Portability Elections: Update

A month ago I wrote a blog on portability, which is an estate tax concept in which a surviving spouse keeps the estate tax exemption of the deceased spouse.  That blog focused on what it is and its potential tax advantages for families.  See here for that article:  https://www.galliganmanning.com/why-you-should-elect-portability/  

Incredibly, the IRS published a revenue procedure last Friday extending filing deadlines for estates which only need to elect portability to 5 years after death.  The time limit had been 2 years.

Previously, the IRS would consider an extension beyond the 2 year limit in private letter rulings.  Essentially, you could write to the IRS explaining why you would need more time or were unable to complete the return in 2 years, and the IRS would consider an extension.  Portability is sometimes so critical that many, many individuals made private letter requests for extensions past the 2 years.  The IRS indicated they received so many letter request that it placed a “significant burden” on IRS resources, so much in fact that the IRS extended the deadline to avoid the need for those letter requests.

You can find the full revenue procedure here:  https://www.irs.gov/pub/irs-drop/rp-22-32.pdf

Now, it is important to recognize this only changed the deadline for returns that are only filed for portability purposes.  If the decedent had sufficient assets so that a return was required (i.e. their assets met or exceeding their exemption), then it remains due within 9 months of death and not filing timely or paying timely could have serious consequences.  Accordingly, in all cases going forward you should assume the deadline in 9 months, but may have the option of up to 5 years.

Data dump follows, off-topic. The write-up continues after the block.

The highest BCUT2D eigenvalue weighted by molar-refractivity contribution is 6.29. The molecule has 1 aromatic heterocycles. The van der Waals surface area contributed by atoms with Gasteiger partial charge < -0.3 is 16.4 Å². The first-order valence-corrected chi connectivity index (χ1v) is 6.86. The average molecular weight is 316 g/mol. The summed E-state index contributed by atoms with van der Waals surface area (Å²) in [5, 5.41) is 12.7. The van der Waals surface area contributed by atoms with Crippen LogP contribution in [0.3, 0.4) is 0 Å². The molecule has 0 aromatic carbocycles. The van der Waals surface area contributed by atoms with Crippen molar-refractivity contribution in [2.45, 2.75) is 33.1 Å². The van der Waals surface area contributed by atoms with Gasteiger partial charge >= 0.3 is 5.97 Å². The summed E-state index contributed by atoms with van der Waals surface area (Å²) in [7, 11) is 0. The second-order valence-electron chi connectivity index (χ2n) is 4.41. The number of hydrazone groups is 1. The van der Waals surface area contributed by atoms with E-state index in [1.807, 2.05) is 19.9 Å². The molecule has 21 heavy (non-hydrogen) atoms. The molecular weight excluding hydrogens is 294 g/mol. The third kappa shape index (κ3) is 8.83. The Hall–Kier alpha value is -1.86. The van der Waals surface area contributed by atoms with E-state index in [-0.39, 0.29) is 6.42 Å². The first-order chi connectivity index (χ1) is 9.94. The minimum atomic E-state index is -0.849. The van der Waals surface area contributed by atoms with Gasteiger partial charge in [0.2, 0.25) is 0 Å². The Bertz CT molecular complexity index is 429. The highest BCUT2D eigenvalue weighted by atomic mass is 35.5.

The immediate advantage of this rule is it gives us more hindsight.  If you or someone you know lost a spouse in the last 5 years and they did not file an estate tax return, it might be worth considering.  Many people didn’t do this a few years ago because the exemptions were high.  They assumed that if the survivor’s exemption was going to be, say $10 million, then portability wouldn’t be necessary and they didn’t take steps to elect it.

However, currently Congress has not changed the estate tax law.  The exemption is still set to cut in half in 2026.  Further, COVID has disrupted the economy in a way that has negatively affected the market, but also lead to substantial growth in some industries and for some individuals.  So, whereas portability might not have seemed prudent 6 months after the death of a loved one, it might seem so 3.5 years after the death of a loved one.  Thanks to this new procedure, filing for portability is still possible.

Similarly, if you were in charge of an estate, either as an executor, administrator or trustee, it might be worth considering doing this as a prudent discharge of your duties. It would potentially assist a surviving spouse and ultimately lead to less tax for the family, and will avoid questions from beneficiaries about why you didn’t do it in the first place.

You can find the full revenue procedure here:  https://www.irs.gov/pub/irs-drop/rp-22-32.pdf